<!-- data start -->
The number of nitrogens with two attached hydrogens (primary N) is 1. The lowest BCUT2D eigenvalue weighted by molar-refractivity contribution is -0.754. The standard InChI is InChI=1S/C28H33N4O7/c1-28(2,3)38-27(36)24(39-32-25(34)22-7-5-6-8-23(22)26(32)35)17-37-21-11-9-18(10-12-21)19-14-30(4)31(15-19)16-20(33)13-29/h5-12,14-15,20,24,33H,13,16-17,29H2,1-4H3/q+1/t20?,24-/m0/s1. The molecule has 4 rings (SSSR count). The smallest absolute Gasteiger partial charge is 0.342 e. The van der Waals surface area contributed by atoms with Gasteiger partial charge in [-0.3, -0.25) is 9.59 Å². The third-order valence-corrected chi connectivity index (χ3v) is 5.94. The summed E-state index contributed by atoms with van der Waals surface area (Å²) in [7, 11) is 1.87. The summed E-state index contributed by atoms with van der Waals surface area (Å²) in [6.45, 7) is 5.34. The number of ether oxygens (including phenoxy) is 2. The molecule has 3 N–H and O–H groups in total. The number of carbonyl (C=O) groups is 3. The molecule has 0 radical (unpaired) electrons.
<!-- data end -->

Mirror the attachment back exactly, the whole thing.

The number of nitrogens with two attached hydrogens (primary N) is 1. The lowest BCUT2D eigenvalue weighted by molar-refractivity contribution is -0.754. The standard InChI is InChI=1S/C28H33N4O7/c1-28(2,3)38-27(36)24(39-32-25(34)22-7-5-6-8-23(22)26(32)35)17-37-21-11-9-18(10-12-21)19-14-30(4)31(15-19)16-20(33)13-29/h5-12,14-15,20,24,33H,13,16-17,29H2,1-4H3/q+1/t20?,24-/m0/s1. The molecule has 4 rings (SSSR count). The smallest absolute Gasteiger partial charge is 0.342 e. The van der Waals surface area contributed by atoms with Gasteiger partial charge in [-0.3, -0.25) is 9.59 Å². The third-order valence-corrected chi connectivity index (χ3v) is 5.94. The summed E-state index contributed by atoms with van der Waals surface area (Å²) in [7, 11) is 1.87. The summed E-state index contributed by atoms with van der Waals surface area (Å²) in [6.45, 7) is 5.34. The number of ether oxygens (including phenoxy) is 2. The molecule has 3 N–H and O–H groups in total. The number of carbonyl (C=O) groups is 3. The molecule has 0 radical (unpaired) electrons.